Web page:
The familiar clip-clop of stilettos followed the sliding of the ward’s doors but I didn’t look up to see who it was. I knew that Siobhan, and that she was ready to scold me.
“How is he?” I heard Yue ask her. There were a few moments of silence followed by a sigh.
“Stable. Let’s just leave it at that,” she answered back. The clip-clop of the stilettos drew closer and the seat beside me was filled, and I felt a hand pass over my back, as I stared aimlessly to the whitewashed and glistening hospital floor. “You need to call Mei so that she doesn’t worry about things here.” I heard her words, but didn’t process them. And then I felt Siobhan embrace me from behind, and laying my head against her chest and holding me tightly. “It’ll be fine, okay? It will be fine.”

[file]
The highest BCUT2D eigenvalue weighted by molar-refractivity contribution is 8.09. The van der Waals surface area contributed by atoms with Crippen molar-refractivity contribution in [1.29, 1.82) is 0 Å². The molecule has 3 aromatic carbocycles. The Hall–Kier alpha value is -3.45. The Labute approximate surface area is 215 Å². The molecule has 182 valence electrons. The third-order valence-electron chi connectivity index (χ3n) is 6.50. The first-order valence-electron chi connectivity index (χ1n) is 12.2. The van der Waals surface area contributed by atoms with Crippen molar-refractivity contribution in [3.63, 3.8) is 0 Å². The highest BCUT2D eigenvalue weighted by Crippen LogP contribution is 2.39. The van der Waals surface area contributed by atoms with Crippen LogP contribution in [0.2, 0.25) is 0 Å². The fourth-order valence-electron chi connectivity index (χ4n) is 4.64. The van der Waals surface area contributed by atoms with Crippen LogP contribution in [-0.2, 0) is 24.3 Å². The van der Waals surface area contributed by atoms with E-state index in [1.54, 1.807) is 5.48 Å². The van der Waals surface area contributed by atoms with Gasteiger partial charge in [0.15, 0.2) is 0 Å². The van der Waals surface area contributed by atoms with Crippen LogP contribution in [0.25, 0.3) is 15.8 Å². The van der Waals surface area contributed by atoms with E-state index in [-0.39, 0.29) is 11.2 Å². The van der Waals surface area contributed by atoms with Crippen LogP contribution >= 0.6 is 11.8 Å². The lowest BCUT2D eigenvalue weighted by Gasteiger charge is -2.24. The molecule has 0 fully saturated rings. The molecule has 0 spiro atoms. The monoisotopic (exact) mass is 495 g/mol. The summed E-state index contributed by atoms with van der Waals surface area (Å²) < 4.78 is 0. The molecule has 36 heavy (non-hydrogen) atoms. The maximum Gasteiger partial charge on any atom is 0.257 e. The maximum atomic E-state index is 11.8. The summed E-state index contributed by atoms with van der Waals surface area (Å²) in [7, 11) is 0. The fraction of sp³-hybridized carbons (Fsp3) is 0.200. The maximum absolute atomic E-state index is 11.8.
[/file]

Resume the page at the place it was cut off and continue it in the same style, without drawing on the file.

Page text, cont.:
This situation wasn’t mine to deal with, but the tears still kept falling, until dawn finally rose, except its light was obscured by the oncoming nimbus. Yet the thing that made that morning pass wasn’t coffee or my constant tears, but rather crossing the threshold beyond sheer exhaustion that paradoxically deceives one’s limbs, mind, and soul to believe that we have slept an entire evening.